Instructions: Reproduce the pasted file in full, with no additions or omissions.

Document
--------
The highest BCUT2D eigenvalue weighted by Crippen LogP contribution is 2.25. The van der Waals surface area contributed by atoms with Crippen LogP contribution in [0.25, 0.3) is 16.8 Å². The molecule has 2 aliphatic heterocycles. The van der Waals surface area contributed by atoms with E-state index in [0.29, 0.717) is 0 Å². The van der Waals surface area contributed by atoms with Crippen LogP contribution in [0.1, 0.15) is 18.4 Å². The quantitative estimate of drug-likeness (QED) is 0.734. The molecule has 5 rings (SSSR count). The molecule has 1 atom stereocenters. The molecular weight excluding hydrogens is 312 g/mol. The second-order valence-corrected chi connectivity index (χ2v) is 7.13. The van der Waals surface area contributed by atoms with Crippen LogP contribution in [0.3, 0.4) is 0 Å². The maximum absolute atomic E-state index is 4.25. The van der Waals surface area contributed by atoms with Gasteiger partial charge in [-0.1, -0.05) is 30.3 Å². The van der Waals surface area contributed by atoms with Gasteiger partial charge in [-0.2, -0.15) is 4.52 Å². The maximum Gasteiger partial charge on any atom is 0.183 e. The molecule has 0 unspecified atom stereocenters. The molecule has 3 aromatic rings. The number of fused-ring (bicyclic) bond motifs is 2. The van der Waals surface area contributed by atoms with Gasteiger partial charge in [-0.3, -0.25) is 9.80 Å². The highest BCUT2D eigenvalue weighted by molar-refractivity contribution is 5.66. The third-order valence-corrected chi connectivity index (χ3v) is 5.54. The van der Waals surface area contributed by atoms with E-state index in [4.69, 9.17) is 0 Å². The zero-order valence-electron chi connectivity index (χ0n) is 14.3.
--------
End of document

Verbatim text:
The highest BCUT2D eigenvalue weighted by Crippen LogP contribution is 2.25. The van der Waals surface area contributed by atoms with Crippen LogP contribution in [0.25, 0.3) is 16.8 Å². The molecule has 2 aliphatic heterocycles. The van der Waals surface area contributed by atoms with E-state index in [0.29, 0.717) is 0 Å². The van der Waals surface area contributed by atoms with Crippen LogP contribution in [0.1, 0.15) is 18.4 Å². The quantitative estimate of drug-likeness (QED) is 0.734. The molecule has 5 rings (SSSR count). The molecule has 1 atom stereocenters. The molecular weight excluding hydrogens is 312 g/mol. The second-order valence-corrected chi connectivity index (χ2v) is 7.13. The van der Waals surface area contributed by atoms with Crippen LogP contribution in [0.3, 0.4) is 0 Å². The maximum absolute atomic E-state index is 4.25. The van der Waals surface area contributed by atoms with Gasteiger partial charge in [-0.1, -0.05) is 30.3 Å². The van der Waals surface area contributed by atoms with Gasteiger partial charge in [-0.2, -0.15) is 4.52 Å². The maximum Gasteiger partial charge on any atom is 0.183 e. The molecule has 0 unspecified atom stereocenters. The molecule has 3 aromatic rings. The number of fused-ring (bicyclic) bond motifs is 2. The van der Waals surface area contributed by atoms with Gasteiger partial charge in [-0.3, -0.25) is 9.80 Å². The highest BCUT2D eigenvalue weighted by molar-refractivity contribution is 5.66. The third-order valence-corrected chi connectivity index (χ3v) is 5.54. The van der Waals surface area contributed by atoms with E-state index in [4.69, 9.17) is 0 Å². The zero-order valence-electron chi connectivity index (χ0n) is 14.3.